5. Now there is a most touching reunion. Seldom will man and issued gear meet again after war. I think there is a monument T-34 tank that was once commanded by none other than Mikhail T Kalashnikov… I could be wrong.

  6. Kalashnikov has never been in command of a tank.
    He was a mechanic driver.
    I managed to get the necessary acquaintances on the party line, and the rest is “a matter of technology.”

      • He didn’t “invent.” He “rearranged” features with help from a team. So, no, the team did not reinvent the gun. They just made it better for general usage.

        • “They” made “it” fit for any use at all.
          Because what Kalashnikov “invented” did not work at all.
          And this applies to all projects that he was engaged in independently.
          Everything that worked was done by the “team”.
          Sometimes (as in the case of the AK47-AKM) it took 13 years.
          Sometimes (PK machine gun) only two years.
          But most of the “inventions” turned out to be so stupid that they could not be improved to a normal state.

  7. French Legionaires have always had a reputation for being bloody minded difficult and non conformist “up yours” to authority and everyone else for that matter. The classic square peg in a round hole. Douglas Porch in his book “The French Foreign Legion” goes in to their psychology in depth

  8. Squids and Marines go to the brig. Soldiers go to the stockade. Don’t ask me how I know.

  9. First off, I have been collecting British Enfields, 1900-1945 seriously since 1989.
    I saw this gun at the Citadel in Quebec when my wife & I were vacationing. I noticed that this amazing item did not have a correct magazine for a SMLE. It had No. 4 Rifle mag in it. I pointed this out via email following while offering to swap them a correct one. I notice the copy has the incorrect magazine to match the item. I’m guessing the original magazine got tossed aside, into a barrel, after it arrived (post-WWI) for rebuilding back in England before it got set aside.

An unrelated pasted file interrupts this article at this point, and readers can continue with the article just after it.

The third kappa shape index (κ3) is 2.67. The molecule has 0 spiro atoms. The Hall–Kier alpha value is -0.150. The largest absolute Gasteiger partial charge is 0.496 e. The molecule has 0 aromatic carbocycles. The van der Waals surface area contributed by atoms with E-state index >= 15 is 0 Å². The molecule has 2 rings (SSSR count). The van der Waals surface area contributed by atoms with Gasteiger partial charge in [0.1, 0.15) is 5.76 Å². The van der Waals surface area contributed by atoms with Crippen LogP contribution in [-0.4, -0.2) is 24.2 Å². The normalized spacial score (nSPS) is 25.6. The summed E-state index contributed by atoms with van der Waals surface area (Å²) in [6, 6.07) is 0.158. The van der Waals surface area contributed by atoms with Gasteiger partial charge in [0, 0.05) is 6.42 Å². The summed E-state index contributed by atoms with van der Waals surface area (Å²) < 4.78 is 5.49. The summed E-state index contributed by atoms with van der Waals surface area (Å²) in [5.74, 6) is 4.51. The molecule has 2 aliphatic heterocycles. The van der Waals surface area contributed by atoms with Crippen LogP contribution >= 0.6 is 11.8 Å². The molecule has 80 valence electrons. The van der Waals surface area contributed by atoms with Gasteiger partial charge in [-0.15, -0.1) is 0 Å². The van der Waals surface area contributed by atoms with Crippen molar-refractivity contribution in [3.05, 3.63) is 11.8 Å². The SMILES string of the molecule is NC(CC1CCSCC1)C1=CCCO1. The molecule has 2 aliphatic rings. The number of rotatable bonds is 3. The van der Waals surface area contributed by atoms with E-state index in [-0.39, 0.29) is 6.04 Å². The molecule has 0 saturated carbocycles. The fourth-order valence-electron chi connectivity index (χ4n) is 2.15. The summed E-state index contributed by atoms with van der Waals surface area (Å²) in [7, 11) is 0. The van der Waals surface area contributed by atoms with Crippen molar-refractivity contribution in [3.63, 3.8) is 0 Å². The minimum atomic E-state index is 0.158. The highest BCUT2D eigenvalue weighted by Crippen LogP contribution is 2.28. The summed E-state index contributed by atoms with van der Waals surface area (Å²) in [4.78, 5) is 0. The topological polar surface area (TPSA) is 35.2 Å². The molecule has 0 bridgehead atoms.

In another story, when at the Imperial War Museum in London, they were holding a special exhibit on TE Lawrence. There I found a 1916 BSA with volley sights and Arabic inscription. This gun was captured by the Turks at Galipoli. It was gifted to Emir Faisal by the Turkish Pasha, presumably before the Bedouins sided with the Brits. Faisal in turn gave it to Lawrence, Lawrence of Arabia. Lawrence gave it to King George after returning home from Palestine. It resides in the Buckingham Palace Collection.
    When I returned home from the UK I was watching my video closely and noted that somebody had installed the rear sight slide upside-down! I sent the IWM a memo. I got a nice reply stating that I was the first person to have noted this. A further not would be made of it so that it could be rectified in the future.
    You can find this gun’s color image among the Buckingham Palace Collection web site. Guess what? No, they had indeed turned the rear sight slide right-side up, but it is oriented incorrectly. The slide’s push button is on the right, not left where it belongs! I noticed this a few days ago, tried to email the site, but its down for Covid!
    I re-watched that 1962 David Lean classic again just the other night on TCM. I was twelve when I saw it at the theatre. Back to the IWM, after viewing the Lawrence Exhibit I stepped from the hall to a niche where they were showing the film’s original trailer…At the exact moment when Jack Hawkins is saying to Peter O’Toole, “…you are a national figure, when this is over you can have anything you want while you will have to go to a war museum to hear of General Allenby!” Incredible! As I point our in my book, I had just come up from the basement after looking at General Allenby’s exhibit.
    I am the founder of the WWII Historical Re-enactment Society, Inc.

  10. The Rosalie copy could be improved by replacing the Australian rear handguard and safety spring. I wonder if the museum has ever installed a proper SMLE magazine. A SMLE mag does not work well in a No. 4 rifle but I wonder if a No. 4 mag will work okay in a SMLE?